Mosul offensive: Iraqi Kurdish forces besiege key town of Bashiqa
Kurdish forces taking part in the offensive to retake the Iraqi city of Mosul from Islamic State militants are besieging a key town to the north-east.
Peshmerga fighters have surrounded Bashiqa, which lies on a crucial supply route 12km (8 miles) from Mosul, and are preparing to launch a full assault.
But the threat of suicide bomb attacks means they are advancing with caution.
A Counter-Terrorism Service commander also said its troops had gained ground around Bartella, 10km to the south.
Abdul Wahhab al-Saadi told the BBC they had stormed the villages of Khazna, Khazna Tabba and Tob Zawa.
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The operation to retake Bashiqa is the second launched by the Peshmerga.
Last week, they had to pull back after fierce clashes with IS militants dug in there.
The second assault began on Sunday, and by Monday morning the Peshmerga had encircled the town and begun digging trenches in preparation to storm it, a commander told Kurdish news agency Rudaw.
The BBC's Richard Galpin in Irbil says that if they do succeed in retaking Bashiqa, it would give the Peshmerga a clear run to north-eastern Mosul, with no other towns or villages lying in between.
Iraq's Prime Minister Haider al-Abadi meanwhile insisted that claims that Turkish troops had taken part in the battle for Bashiqa were "baseless and untrue".
Turkey's Prime Minister Binali Yildirim said on Sunday that soldiers stationed at a nearby base, where they have been training Peshmerga and Sunni Arab tribal fighters, had provided "support with artillery, tanks and howitzers".
Journalists on the front line have reported seeing artillery fire coming from the Turkish base and hitting IS positions on several occasions.
Informants 'executed by IS'
About 30,000 Iraqi security forces, Kurdish Peshmerga fighters, Sunni Arab tribesmen and Shia militiamen, assisted by US-led coalition warplanes and military advisers, launched the long-awaited offensive to retake Mosul a week ago.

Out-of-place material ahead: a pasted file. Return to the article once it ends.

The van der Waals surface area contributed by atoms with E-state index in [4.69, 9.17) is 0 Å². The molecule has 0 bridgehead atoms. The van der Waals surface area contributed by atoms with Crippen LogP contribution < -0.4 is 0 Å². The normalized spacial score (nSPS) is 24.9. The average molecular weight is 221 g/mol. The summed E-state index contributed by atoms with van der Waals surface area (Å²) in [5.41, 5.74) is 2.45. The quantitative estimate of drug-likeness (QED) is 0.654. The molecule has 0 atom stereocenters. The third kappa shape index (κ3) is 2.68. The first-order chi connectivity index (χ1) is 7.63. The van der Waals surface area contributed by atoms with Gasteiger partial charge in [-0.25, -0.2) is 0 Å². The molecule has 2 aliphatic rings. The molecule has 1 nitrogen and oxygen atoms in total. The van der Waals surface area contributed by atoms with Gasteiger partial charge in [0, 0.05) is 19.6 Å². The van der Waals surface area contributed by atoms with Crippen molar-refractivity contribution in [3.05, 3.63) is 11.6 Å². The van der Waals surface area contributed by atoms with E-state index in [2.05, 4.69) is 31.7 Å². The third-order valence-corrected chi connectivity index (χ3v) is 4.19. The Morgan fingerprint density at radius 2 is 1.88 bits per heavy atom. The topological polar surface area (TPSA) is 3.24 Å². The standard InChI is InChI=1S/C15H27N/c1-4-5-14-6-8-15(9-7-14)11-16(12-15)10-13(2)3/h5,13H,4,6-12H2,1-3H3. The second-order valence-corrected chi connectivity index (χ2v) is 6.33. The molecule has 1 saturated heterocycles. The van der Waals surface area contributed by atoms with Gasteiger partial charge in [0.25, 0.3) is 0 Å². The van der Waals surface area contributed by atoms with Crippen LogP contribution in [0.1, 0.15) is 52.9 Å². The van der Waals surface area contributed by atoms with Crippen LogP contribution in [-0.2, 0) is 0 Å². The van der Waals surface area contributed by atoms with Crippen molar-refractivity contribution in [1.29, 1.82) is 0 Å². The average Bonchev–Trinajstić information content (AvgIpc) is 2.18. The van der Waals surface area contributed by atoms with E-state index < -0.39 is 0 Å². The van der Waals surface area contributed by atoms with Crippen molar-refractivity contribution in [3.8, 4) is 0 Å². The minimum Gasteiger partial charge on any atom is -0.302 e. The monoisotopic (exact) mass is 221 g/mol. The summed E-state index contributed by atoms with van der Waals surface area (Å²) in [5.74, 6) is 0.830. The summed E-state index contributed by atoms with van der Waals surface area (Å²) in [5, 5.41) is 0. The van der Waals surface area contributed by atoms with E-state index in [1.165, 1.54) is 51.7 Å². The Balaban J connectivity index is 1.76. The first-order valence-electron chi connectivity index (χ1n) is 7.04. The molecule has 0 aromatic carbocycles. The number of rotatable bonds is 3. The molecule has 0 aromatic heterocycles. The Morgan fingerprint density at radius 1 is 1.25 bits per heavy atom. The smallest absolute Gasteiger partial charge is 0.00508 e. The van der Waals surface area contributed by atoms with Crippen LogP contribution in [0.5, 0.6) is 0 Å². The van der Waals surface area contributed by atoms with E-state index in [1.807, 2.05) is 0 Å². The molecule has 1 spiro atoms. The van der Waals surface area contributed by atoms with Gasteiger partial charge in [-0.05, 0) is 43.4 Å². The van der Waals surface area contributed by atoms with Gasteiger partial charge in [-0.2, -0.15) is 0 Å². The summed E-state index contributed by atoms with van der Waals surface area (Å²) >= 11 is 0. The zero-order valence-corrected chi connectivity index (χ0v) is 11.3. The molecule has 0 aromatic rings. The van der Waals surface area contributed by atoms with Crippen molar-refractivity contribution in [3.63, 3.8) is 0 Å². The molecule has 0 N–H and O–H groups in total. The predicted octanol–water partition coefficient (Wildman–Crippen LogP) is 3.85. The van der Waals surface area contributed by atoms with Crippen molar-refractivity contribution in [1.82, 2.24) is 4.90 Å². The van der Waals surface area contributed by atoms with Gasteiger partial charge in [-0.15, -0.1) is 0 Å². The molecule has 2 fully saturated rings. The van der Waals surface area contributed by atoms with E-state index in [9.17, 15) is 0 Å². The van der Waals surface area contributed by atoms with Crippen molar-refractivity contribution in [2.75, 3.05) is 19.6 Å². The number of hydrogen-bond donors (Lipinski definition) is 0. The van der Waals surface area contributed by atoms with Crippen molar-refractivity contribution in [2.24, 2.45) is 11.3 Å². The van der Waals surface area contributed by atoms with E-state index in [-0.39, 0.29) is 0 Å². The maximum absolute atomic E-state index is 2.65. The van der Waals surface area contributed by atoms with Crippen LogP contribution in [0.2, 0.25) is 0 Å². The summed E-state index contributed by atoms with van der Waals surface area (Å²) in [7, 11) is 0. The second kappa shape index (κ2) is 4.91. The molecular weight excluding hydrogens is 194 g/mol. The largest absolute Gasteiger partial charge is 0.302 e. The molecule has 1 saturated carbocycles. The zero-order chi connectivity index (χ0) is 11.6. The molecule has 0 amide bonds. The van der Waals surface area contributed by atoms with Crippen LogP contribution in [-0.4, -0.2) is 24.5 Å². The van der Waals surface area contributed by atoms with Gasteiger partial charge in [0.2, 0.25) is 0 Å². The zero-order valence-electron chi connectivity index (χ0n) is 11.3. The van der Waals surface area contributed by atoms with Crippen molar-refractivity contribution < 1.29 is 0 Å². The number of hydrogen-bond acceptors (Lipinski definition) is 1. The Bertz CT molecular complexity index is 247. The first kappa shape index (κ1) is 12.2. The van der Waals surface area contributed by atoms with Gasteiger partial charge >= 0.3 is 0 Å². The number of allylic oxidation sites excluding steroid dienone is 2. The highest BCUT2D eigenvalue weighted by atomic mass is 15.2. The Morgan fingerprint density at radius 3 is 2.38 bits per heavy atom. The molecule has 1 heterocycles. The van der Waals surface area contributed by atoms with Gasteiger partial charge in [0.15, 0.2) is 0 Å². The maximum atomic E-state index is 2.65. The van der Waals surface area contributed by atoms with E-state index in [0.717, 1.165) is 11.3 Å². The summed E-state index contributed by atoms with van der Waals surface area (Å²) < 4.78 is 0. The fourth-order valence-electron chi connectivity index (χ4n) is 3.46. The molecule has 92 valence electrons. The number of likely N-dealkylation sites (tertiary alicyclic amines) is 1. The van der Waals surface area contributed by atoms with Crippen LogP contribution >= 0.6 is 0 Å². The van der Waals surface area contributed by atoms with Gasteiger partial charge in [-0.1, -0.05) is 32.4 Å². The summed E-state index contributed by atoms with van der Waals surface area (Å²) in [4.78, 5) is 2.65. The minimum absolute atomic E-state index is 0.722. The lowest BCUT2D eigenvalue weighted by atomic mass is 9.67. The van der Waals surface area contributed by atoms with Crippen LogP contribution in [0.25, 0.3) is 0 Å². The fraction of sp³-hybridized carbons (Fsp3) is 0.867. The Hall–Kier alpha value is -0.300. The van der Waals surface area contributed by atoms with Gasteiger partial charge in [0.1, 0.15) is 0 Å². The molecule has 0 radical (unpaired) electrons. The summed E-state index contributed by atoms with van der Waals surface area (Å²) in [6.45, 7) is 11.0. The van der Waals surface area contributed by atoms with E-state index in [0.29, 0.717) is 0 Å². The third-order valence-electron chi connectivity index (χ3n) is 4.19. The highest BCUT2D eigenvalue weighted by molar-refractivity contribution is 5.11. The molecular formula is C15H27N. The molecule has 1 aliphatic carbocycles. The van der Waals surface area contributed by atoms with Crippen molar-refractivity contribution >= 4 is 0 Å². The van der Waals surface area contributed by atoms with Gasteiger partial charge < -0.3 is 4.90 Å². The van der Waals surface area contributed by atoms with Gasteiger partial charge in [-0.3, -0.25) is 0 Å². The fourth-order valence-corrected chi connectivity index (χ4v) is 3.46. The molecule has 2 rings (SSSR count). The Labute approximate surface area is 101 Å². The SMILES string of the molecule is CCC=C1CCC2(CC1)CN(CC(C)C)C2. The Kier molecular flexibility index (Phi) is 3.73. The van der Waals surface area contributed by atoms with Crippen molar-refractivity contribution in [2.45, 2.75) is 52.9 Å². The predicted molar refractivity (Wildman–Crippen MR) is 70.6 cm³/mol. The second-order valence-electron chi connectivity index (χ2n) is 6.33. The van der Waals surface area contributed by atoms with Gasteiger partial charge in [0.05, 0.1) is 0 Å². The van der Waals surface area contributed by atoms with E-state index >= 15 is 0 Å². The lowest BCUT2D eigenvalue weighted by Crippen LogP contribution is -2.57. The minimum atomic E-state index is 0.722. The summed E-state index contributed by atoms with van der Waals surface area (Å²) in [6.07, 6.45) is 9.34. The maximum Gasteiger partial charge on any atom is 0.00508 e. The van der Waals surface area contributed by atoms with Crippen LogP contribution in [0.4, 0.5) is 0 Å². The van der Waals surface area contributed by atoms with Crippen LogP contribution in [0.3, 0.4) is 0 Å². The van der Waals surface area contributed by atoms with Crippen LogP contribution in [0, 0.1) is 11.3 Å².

On Monday, US special presidential envoy to the coalition Brett McGurk declared that they had met all their objectives thus far, and that the coalition had carried out more air strikes than during any other seven-day period of the war against IS.
A senior intelligence officer told the BBC that IS had begun executing suspected informants as Iraqi forces pushed closer to Mosul.
The officer also said IS had positioned some civilians as human shields, describing this as a sign of weakness and desperation.
As the pressure increases on Mosul, IS has been carrying out more attacks in other parts of Iraq.
After a major assault on the northern city of Kirkuk last week in which up to 100 people were killed, militants attacked the western town of Rutba on Sunday and overran several districts.
On Monday, a police source reported continuing clashes between troops and IS militants inside Rutba despite the arrival of military reinforcements.
And a local official in Sinjar told Reuters news agency that at least 15 militants had been killed in two hours of fighting with Peshmerga fighters.
Our correspondent says these diversionary tactics seem to be working. According to a Kurdish intelligence source, he adds, some 2,000 Peshmerga troops had to be pulled away from the Mosul offensive to deal with the attack on Kirkuk.
The UN refugee agency also announced on Monday that it would soon have enough shelters for 150,000 people who might flee Mosul and its surrounding area during the offensive. Some 7,500 people had already left, it said.